All people of color can withstand climate change and have access to clean water

Policy Goals: All people of color have basic needs met

“We don’t have time to sit on our hands as our planet burns. For young people, climate change is bigger than election or re-election. It’s life or death.”

Alexandria Ocasio-Cortez

The climate crisis demands that the nation transition to cleaner energy sources, and this transition is critical for our health. Needs don’t get much more basic than clean air and water, but too many people of color are suffering without either. In the case of air pollution, it’s well known that Black, Latinx, Indigenous, and Asian or Pacific Islander people are more likely to live in areas exposed to air pollution. They are also more likely to live in areas where air pollution is toxic enough to increase rates of cancer, diabetes, asthma, and other medical conditions. Furthermore, a recent study shows that this poor air quality is disproportionately linked to White America’s consumption of goods and services. In short, people of color are paying the ultimate price for the consumption-based economic growth of our nation.

Turning to water, we see racial bias in access, treatment, and costs of water. In poor Black and Latinx communities, studies show that utilities are more likely to violate the Safe Drinking and Water Act by not properly or thoroughly treating water to remove contaminants as set by the U.S. Environmental Protection Agency. Access is a problem as well. For example, between 7.5% and 12% of Native American households lack piped water systems, increasing the likelihood of unsafe water. In areas where water pipes are available but population is dwindling or small, families may not be able to afford the high cost of water. And in many cities, upgrades to water infrastructure to provide safe water is prohibitively expensive.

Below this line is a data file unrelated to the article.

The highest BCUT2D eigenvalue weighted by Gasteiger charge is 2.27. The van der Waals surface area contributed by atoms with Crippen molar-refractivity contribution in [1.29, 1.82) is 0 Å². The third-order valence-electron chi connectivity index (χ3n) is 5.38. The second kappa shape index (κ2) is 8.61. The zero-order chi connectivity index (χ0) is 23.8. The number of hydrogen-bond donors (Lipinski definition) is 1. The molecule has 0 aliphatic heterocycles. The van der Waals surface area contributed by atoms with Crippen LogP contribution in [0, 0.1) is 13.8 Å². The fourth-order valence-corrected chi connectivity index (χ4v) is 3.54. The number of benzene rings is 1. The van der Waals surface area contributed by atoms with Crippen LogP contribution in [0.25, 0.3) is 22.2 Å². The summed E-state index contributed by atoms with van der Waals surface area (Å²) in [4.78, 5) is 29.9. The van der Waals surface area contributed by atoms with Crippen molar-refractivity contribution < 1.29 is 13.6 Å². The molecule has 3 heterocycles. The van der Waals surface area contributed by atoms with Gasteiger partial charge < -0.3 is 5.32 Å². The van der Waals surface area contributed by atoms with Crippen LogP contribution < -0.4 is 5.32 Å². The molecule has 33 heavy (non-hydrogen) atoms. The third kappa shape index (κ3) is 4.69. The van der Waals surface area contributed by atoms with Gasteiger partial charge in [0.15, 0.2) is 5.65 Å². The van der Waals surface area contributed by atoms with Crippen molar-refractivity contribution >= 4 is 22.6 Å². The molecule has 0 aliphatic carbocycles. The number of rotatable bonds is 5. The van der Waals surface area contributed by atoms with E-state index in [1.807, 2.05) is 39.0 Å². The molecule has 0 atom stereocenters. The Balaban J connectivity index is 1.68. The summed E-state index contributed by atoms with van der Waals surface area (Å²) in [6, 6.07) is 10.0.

Policies for consideration:

  • Mitigate climate change impact on frontline communities by dedicating a fund
  • Produce electricity through renewable resources
  • Provide grants, subsidies, and rebates for low-income people to access electric vehicles and energy-efficient homes to lower the cost of energy-saving products
  • Create a robust infrastructure bill with targeted resources to communities without access to clean air and water
  • Protect water sources through trade regulations and procurement standards

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